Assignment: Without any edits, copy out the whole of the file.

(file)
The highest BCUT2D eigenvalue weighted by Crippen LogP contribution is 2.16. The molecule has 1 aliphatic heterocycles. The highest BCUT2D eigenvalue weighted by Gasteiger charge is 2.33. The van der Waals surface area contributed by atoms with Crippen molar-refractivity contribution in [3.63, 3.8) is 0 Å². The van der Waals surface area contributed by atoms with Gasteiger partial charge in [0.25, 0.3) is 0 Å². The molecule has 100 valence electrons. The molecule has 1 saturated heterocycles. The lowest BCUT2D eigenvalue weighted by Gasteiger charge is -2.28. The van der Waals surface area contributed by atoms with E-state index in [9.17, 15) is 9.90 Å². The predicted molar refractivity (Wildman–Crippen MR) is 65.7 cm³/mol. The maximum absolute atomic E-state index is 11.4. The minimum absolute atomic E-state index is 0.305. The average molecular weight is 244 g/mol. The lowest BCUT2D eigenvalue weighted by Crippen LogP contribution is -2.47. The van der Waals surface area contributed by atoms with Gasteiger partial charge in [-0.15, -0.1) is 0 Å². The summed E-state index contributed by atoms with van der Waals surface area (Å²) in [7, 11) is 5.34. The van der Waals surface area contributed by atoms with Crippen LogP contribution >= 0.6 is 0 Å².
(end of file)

The highest BCUT2D eigenvalue weighted by Crippen LogP contribution is 2.16. The molecule has 1 aliphatic heterocycles. The highest BCUT2D eigenvalue weighted by Gasteiger charge is 2.33. The van der Waals surface area contributed by atoms with Crippen molar-refractivity contribution in [3.63, 3.8) is 0 Å². The van der Waals surface area contributed by atoms with Gasteiger partial charge in [0.25, 0.3) is 0 Å². The molecule has 100 valence electrons. The molecule has 1 saturated heterocycles. The lowest BCUT2D eigenvalue weighted by Gasteiger charge is -2.28. The van der Waals surface area contributed by atoms with E-state index in [9.17, 15) is 9.90 Å². The predicted molar refractivity (Wildman–Crippen MR) is 65.7 cm³/mol. The maximum absolute atomic E-state index is 11.4. The minimum absolute atomic E-state index is 0.305. The average molecular weight is 244 g/mol. The lowest BCUT2D eigenvalue weighted by Crippen LogP contribution is -2.47. The van der Waals surface area contributed by atoms with Gasteiger partial charge in [-0.15, -0.1) is 0 Å². The summed E-state index contributed by atoms with van der Waals surface area (Å²) in [7, 11) is 5.34. The van der Waals surface area contributed by atoms with Crippen LogP contribution >= 0.6 is 0 Å².